• If you want to host an internet site with anonymous users you need the internet option.

    For Education

That the basics of SharePoint licensing. Now to consider the educational licensing:

You obviously need a server license per server. I’ll come back to internet or intranet later.

Each SQL Server which is used by SharePoint will need licensing in the normal way. Every user which access SharePoint is will need a license for SQL as well. If you’re using the same SQL server as for other applications, you may well already be covered, otherwise a per-processor license is usually cheaper than individual SQL Server CALs.

Then for each staff member who will be using SharePoint you need a full user CAL (£11.95). So far nothing complicated.

For students it’s where it gets different. For SharePoint 2007, you needed a student user CAL per student. Now if you refer to the licensing for SharePoint Server 2010 at it states

Student Only CALs (Academic Open License and Academic Select)
Student Only CALs are restricted to license student owned PCs or institution owned PCs dedicated to an individual student and are NOT for use in labs or classrooms.

So you will still need a student User CAL(£0.85) per student to cover them accessing SharePoint from home. However in addition to this you will need a full Device CAL (£11.95) for every classroom PC which is not dedicated to an individual student. This is where it could get really expensive. Microsoft estimates that there’s approximately 1 PC per 3.5 students in the UK, so using Dave’s figures of 1000 students, that’s about 285 machines which will cost £3,405.75, which is slightly more than the other licenses put together. Of course if you one of the fortunate schools who has issued on laptop per student you only need student CALS, and if you are on the Schools Agreement the core CAL should cover SharePoint access.

What if you want to use SharePoint to communicate with parents, feeder schools and prospective students? Ray Fleming has blogged on this at Licensing parents for SharePoint – what’s free and what isn’t. Basically for every student which is licensed for SharePoint, then their parents/legal guardians are also licensed for no extra cost. In addition if ALL of your students are licensed then you get a no cost External Connector license for

  • Prospective students
  • Alumni – student & staff
  • Students & staff of collaborating academic institutions or government institutions

You can find out more details about these no cost licenses from Ray’s blog post and download the Parent/Guardian CAL Grant Letter and External Connector Grant Letter. In particular this should mean that you can host sites for your feeder schools with no additional license costs.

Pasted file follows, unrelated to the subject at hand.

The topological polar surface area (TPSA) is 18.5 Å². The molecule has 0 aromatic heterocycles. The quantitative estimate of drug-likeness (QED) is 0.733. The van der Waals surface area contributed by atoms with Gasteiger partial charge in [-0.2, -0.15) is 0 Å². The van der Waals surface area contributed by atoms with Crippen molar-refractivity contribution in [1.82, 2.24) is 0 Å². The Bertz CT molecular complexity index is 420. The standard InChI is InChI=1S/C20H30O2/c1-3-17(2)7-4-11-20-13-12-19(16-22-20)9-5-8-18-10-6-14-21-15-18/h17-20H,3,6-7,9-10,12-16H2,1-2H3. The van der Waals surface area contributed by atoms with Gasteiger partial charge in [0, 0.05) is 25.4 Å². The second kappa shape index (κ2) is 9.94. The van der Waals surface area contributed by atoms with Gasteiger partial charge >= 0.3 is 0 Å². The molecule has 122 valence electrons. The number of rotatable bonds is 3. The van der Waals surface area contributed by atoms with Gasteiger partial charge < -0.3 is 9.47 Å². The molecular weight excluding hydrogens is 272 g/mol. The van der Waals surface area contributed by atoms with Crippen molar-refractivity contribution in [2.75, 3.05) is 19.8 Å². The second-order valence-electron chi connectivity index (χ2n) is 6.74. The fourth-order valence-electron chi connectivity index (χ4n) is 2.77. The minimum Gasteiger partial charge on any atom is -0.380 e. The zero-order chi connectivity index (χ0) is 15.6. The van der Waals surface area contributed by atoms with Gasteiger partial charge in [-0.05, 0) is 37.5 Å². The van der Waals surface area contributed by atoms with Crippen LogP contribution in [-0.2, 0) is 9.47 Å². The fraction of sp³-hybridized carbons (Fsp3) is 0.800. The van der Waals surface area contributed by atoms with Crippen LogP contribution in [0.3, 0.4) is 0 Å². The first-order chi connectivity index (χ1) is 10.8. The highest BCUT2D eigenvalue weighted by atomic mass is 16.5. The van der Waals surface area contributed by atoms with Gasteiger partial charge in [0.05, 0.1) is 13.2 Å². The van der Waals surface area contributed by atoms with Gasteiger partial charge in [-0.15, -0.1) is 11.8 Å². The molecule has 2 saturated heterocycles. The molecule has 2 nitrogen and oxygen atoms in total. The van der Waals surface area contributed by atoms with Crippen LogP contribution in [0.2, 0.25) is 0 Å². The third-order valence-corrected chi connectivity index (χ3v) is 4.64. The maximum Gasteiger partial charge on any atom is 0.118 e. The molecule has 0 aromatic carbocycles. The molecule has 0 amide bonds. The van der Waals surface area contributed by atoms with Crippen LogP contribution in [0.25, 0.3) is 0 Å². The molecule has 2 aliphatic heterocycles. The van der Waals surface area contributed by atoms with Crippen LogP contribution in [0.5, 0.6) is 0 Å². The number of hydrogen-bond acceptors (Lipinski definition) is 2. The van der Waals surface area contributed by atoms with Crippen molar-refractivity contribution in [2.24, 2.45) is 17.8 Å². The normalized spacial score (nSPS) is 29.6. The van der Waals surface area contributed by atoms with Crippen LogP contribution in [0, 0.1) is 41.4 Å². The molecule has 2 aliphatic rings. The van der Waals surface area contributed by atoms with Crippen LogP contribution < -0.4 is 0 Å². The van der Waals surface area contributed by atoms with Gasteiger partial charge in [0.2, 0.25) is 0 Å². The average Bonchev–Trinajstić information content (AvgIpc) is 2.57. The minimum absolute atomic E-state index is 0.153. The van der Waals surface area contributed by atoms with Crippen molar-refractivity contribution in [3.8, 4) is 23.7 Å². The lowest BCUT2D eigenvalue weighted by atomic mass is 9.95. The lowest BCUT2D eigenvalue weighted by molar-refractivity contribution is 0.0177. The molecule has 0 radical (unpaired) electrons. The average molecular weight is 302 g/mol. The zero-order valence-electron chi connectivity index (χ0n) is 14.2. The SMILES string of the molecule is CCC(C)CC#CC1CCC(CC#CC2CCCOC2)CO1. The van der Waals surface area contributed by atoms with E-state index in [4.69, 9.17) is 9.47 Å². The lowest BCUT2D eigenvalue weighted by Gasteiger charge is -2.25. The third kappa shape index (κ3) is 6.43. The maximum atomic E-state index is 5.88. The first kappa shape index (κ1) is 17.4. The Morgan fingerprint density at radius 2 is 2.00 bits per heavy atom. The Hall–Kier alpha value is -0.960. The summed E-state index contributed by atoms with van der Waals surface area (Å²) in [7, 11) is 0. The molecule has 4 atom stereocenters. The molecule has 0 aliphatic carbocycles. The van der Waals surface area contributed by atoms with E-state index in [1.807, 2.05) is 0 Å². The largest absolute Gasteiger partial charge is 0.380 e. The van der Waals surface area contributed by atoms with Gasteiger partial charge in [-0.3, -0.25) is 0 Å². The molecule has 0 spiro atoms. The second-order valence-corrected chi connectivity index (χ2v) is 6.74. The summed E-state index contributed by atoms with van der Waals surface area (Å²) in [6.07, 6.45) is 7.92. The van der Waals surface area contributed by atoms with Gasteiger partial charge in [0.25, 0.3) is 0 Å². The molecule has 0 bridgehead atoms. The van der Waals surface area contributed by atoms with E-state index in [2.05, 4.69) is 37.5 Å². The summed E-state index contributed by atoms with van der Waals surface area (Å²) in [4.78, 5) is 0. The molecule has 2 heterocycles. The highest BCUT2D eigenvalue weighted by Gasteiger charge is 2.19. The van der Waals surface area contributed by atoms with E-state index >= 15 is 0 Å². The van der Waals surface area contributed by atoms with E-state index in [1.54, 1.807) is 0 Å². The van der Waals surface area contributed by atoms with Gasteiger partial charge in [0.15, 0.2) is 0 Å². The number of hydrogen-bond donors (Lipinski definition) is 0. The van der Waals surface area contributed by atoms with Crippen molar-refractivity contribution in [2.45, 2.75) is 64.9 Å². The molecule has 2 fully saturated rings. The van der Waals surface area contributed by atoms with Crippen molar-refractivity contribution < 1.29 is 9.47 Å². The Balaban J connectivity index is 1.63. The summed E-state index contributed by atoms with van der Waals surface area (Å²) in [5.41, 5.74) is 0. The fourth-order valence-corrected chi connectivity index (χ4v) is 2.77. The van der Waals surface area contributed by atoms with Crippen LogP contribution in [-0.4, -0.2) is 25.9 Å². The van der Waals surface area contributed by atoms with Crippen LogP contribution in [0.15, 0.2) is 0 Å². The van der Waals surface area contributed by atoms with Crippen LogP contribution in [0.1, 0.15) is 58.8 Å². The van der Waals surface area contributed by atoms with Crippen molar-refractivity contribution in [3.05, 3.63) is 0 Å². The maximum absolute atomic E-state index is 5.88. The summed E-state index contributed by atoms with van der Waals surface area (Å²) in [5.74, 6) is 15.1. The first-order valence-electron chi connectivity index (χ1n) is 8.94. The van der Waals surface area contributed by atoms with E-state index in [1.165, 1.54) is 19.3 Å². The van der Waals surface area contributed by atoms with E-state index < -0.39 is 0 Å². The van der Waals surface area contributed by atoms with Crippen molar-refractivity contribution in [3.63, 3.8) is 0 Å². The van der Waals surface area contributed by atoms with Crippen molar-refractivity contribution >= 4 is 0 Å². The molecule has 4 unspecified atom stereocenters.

What about using SharePoint for my internet sites?

In my reading of the grant letters, they give you:

  • CALs for parents
  • The above groups of your community rights to log in to SharePoint

My reading of an External Connector License is that it only applies to authenticated/logged in users. So in a strict reading you would be licensed for parents (and your licensed students and staff of course) to access an internet site. You would not be licensed for anyone else to anonymously access an internet facing site as those groups above are only licensed to log on.

Arguably, the intent of Microsoft is to allow all those groups above access to your SharePoint, and you could argue that would include anonymous and logged in access. I don’t have an answer as to whether you are truly licensed for this or not, and neither is anyone I have spoken to, including Microsoft employees! If it doesn’t license you then you will need an internet edition of SharePoint, but if it does, then for the majority of schools their target audience for any anonymous internet web site is going to exactly be those groups above.


The release of SharePoint 2010 has only seemed to muddy the waters even more over SharePoint licensing. I have been told that Microsoft is looking at this area of Educational licensing for SharePoint and feedback is valuable so I would suggest emailing Ray via his blog and letting him know your thoughts.

Sorry about that Ray, but I hope you get lots of feedback!

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BETT 2010


It’s that time of year again when Olympia opens its doors to the world of IT in Education and BETT begins. I’ll be there on Wednesday, Thursday and Friday and would love to meet as many of your as possible, whether you are customers, SLK users or just vaguely interested in what we do. Again I’ll be spending most of my time looking at the stands, so if you want to meet we can either arrange a date and time or you can just give me a call when you are free – although judging from past years it’s not always possible to hear my phone at BETT. Failing that, I’ll probably spend some time at the LP+ stand (E46 in the Main Hall), currently I’m planning to be there 1400-1445 every day. I also expect I’ll be hanging around the Microsoft stand as well as I know quite a few of the guys on there.